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Ireland's DPP examining Fevola case

02/11/2006 06:05:38 AM Comments (0)

Ireland's Director of Public Prosecutions (DPP) will decide whether to bring charges against Brendan Fevola after the AFL star's altercation with a barman during Australia's International Rules tour.

A police spokesman said an investigation into the incident at a Galway hotel on Sunday night had been completed.

"The matter has been investigated and a file has been given to the DPP," the spokesman said.

"He'll have to decide what happens."

Fevola was banished from the tour of Ireland after he allegedly assaulted the barman while drunk.

The barman, who wants to be known only as Paul, has accused Fevola of jumping him while carrying a bottle, punching him and having to be restrained by Australian team-mates.

Paul also claims Fevola was one of three Australian players who threatened junior bar staff and wants criminal charges laid against him.

The barman stressed the other two players were not involved in the physical altercation.

On Tuesday it emerged that Fevola had snapped after what he described as days of abuse from Irish fans, including racist slurs against the Australian team's indigenous players.

"When a few of the boys were at the casino playing poker, they (the Irish) were sledging the Aboriginal boys," Fevola told reporters in Ireland.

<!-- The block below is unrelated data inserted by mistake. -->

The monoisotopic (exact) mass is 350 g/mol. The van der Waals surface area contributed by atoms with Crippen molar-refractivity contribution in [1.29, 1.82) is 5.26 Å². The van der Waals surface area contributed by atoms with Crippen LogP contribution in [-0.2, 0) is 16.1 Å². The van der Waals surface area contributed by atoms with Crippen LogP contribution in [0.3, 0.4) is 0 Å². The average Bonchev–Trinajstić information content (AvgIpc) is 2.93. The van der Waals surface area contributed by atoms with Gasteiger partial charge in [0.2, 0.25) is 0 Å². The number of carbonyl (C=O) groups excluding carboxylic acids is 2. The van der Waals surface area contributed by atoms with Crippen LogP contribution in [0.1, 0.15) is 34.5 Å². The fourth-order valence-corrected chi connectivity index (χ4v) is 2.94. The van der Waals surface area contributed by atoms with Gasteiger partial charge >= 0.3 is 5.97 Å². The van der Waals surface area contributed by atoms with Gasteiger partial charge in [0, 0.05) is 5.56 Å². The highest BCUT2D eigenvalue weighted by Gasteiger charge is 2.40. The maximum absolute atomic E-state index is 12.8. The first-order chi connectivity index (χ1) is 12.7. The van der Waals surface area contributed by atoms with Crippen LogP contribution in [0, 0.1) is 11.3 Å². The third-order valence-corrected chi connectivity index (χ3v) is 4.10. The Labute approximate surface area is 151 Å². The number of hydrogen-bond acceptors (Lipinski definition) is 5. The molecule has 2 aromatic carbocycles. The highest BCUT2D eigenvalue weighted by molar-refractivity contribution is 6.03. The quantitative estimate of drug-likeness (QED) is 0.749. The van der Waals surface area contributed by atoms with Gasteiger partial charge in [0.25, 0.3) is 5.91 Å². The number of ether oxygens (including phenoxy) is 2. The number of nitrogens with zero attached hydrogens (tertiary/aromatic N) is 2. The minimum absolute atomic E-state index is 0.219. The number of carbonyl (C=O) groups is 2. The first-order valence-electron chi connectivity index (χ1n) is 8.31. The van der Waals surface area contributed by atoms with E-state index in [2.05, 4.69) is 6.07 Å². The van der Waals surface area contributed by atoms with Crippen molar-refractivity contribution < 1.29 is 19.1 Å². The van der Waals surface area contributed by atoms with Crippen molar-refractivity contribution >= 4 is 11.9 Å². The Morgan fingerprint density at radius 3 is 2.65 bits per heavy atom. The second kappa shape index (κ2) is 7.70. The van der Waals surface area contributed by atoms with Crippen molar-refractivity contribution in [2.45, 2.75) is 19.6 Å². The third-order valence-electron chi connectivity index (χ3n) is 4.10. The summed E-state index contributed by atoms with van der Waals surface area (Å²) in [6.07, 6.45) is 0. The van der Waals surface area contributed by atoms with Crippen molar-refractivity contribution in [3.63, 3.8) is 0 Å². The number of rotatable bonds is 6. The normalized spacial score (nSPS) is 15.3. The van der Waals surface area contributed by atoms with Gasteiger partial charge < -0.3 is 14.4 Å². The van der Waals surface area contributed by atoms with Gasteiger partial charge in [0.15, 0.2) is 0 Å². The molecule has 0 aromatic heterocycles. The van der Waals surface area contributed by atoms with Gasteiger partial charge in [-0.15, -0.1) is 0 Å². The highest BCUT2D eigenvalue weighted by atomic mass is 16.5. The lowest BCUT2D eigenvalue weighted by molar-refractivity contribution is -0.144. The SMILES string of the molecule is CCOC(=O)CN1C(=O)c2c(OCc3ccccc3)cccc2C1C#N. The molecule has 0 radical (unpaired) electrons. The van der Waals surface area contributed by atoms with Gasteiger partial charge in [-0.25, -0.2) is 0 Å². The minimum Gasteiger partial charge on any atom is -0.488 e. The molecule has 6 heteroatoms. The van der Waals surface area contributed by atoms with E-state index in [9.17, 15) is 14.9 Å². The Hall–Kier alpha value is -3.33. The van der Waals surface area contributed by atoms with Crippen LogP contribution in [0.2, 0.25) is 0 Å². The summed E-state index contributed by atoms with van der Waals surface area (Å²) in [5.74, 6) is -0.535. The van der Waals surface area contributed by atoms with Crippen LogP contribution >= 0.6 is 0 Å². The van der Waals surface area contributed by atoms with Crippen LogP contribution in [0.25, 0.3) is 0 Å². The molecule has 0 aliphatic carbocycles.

"Everywhere we've gone they've just hammered us."

Fevola believes the tension stems from last year's physical series, when Chris Johnson's violent on-field conduct during the second Test in Melbourne led to the Brisbane Lion being suspended for five international matches.

"I don't think the Irish people are liking us at the moment," Fevola said.

"Pretty much wherever we go they've been potting us.

"He (the barman) was calling us Aussie such-and-suches and he didn't want to serve us drinks anymore because we were Australian."

Fevola has denied hitting the barman but admits putting him in a headlock.

The incident was captured on closed circuit television.

Fevola has left Dublin and is now at an undisclosed location in Europe.

His wife, Alex, says he is likely to wait for the furore over the incident to pass before returning to Australia.

But Paul was incensed that Fevola had been allowed to leave Ireland.

"If it was anybody else that made that assault they would have to appear in court either on the Monday or the Wednesday and he's been allowed just to leave the country, which I don't understand," he told Melbourne radio station SEN on Wednesday

If Fevola is charged, it is likely he will have to return to Ireland for a court appearance.

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